The first is the founder’s ability to inspire others to join them in the pursuit of a shared vision. This comes from being authentic, being able to clearly communicate your vision, and caring about the people you work with.

The second is how much time the founder spends recruiting. All else equal, the more time you spend meeting candidates the more likely you are to hire the right people. Together with setting the company’s vision and keeping it funded, recruiting is one of the three most important responsibilities of a startup founder. And some founders have internalized this more than others.

Your traction and net funding position determine your weight when recruiting. Your ability to communicate your vision in a way that inspires others and the time that you dedicate to recruiting let you punch above your weight.

The cost of raising too much capital

Most startups believe that raising more money is better. Startups are already undercapitalized relative to the incumbents that they’re trying to displace, so the more capital they have to close this gap the better.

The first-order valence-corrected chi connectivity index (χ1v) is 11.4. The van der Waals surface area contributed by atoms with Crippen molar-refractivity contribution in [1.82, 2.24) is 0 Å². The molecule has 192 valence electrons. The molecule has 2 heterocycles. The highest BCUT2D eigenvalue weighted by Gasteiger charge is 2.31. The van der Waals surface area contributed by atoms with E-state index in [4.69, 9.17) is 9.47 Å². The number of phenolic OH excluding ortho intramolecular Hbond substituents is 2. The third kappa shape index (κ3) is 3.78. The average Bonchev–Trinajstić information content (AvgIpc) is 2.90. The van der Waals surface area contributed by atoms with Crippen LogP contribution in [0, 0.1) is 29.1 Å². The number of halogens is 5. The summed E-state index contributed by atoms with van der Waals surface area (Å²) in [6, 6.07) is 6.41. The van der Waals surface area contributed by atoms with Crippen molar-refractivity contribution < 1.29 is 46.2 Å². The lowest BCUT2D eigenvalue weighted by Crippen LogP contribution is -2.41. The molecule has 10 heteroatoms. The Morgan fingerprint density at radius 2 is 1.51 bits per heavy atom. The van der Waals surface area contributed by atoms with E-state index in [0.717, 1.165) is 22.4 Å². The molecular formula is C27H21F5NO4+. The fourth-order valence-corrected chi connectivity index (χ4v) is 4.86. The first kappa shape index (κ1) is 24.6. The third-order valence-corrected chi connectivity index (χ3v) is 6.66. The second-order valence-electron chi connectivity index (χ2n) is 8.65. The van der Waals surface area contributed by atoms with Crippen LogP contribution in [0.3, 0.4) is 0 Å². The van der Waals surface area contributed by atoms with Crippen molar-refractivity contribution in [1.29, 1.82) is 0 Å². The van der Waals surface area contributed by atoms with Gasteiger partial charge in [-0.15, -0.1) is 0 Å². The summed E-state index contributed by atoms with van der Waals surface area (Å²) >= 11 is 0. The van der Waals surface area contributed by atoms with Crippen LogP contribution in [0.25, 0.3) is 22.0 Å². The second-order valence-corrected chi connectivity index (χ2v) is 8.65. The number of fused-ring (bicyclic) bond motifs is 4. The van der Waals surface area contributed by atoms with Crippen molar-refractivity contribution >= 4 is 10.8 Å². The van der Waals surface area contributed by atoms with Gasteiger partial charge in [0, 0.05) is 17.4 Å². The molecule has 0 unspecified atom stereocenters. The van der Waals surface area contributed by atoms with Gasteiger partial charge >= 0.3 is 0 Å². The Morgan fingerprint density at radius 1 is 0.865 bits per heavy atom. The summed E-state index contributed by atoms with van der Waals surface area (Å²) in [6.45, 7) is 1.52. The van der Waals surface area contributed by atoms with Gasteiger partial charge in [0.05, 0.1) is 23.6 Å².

While this is partially true, it comes with a very important caveat. And this is that the relationship only holds up to a specific point.

Having some money is almost always better than having no money. It lets you hire people, build a product, and hopefully get people to use that product.

However, raising money also carries a cost. Specifically, it sets a valuation for your company. And a valuation sets expectations.

Startup valuations reflect future expectations for the company, not its current performance. The company needs to use the capital it has raised to fill in the expectations set by its valuation. And the more you raise, the more difficult this becomes.

We can see that this is the case by thinking about the edge case of raising infinite capital. If a startup raised infinite capital, there would be a point beyond which it cannot put that capital to efficient use. Even if we ignore all other constraints, a startup is constrained by its market size and the time that it needs to spend to execute on projects so as to grow into that market. Taken together these factors create an upper limit for the amount of capital that a startup can effectively put to use in a given market during a given period of time.

When funding is readily available, you might be able to raise more than this upper limit. But just because you can doesn’t mean you should.

Beyond a certain point, the shoes you’re trying to walk in will just be too big. Your feet won’t grow fast enough, you’ll end up with blisters on them, and you’ll be forced to buy smaller shoes.

And that’s where this analogy breaks down. It’s easier to find smaller shoes than to structure funding at a lower valuation.